[SOLVED] Workstation Build: bottleneck check

Jan 7, 2022
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Applications: 6-8K REDCODE editing & color correction.
Undetermined: power supply, peripherals, sound card, GPU-linking, cooling, graphics accelerator, I/O adapters with SDI outputs for color-critical monitoring.

Motherboard: ASUS Pro WRX80E
CPU: AMD Ryzen Threadripper PRO 3995WX
GPU: NVIDIA RTX A6000
RAM: x2 OWC 128 GB DDR4 2933 MHz RAM
Internal Storage: x2 Seagate 2TB FireCuda (RAID 0)
Case: use your imagination ;)

System files and applications will be run from the internal storage under the assumption this will somehow speed up Premiere Pro and DaVinci Resolve, while project files will be run from an external fault-tolerant RAID configuration.
I'm considering running that external storage off a NAS or a SAN, but am somewhat worried the built-in NAS processor would bottleneck this setup. All storage units will be optimized using techniques like defragging when applicable, once I understand what that's good for.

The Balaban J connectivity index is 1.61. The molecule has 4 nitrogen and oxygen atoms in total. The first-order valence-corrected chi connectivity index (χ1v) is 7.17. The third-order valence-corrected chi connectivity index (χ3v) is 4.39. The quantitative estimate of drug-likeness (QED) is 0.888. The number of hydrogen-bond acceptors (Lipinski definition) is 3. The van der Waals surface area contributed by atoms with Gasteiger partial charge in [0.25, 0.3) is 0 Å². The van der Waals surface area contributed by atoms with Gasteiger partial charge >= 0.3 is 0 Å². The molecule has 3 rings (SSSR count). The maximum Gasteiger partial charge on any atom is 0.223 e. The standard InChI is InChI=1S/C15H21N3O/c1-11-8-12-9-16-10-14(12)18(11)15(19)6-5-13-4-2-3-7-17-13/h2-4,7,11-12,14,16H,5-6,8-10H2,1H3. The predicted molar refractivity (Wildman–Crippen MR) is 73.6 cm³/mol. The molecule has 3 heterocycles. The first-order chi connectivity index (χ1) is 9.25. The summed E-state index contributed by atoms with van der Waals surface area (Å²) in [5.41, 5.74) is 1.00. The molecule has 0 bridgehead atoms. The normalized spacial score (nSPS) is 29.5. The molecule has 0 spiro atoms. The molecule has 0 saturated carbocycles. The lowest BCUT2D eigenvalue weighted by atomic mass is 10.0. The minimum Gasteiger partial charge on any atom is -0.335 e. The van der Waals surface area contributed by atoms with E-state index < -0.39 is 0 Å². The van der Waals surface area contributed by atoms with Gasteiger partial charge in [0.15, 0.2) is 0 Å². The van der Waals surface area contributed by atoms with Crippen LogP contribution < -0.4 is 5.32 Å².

Any input or suggestion would be welcome, as this is not at all my field.
 
Solution
RAID 0 is a bad idea.
A worse idea when using solid state drives.

Seriously.

I'm currently in the process of testing video rendering with Corel VideoStudio, and Adobe Lightroom for photos, when using various SSDs.
NVMe drives of Samsung 980 Pro and Intel 660p, and SATA III Samsung 860 EVO.

Tests not done yet, but so far, the difference between those drives is pretty much zero.
Yes, really. The CPU/RAM/GPU is the main determinant.

Writing out a 10 minute 4k video, drive use barely rises off the 1% level.

USAFRet

Titan
Moderator
RAID 0 is a bad idea.
A worse idea when using solid state drives.

Seriously.

I'm currently in the process of testing video rendering with Corel VideoStudio, and Adobe Lightroom for photos, when using various SSDs.
NVMe drives of Samsung 980 Pro and Intel 660p, and SATA III Samsung 860 EVO.

Tests not done yet, but so far, the difference between those drives is pretty much zero.
Yes, really. The CPU/RAM/GPU is the main determinant.

Writing out a 10 minute 4k video, drive use barely rises off the 1% level.
 
Solution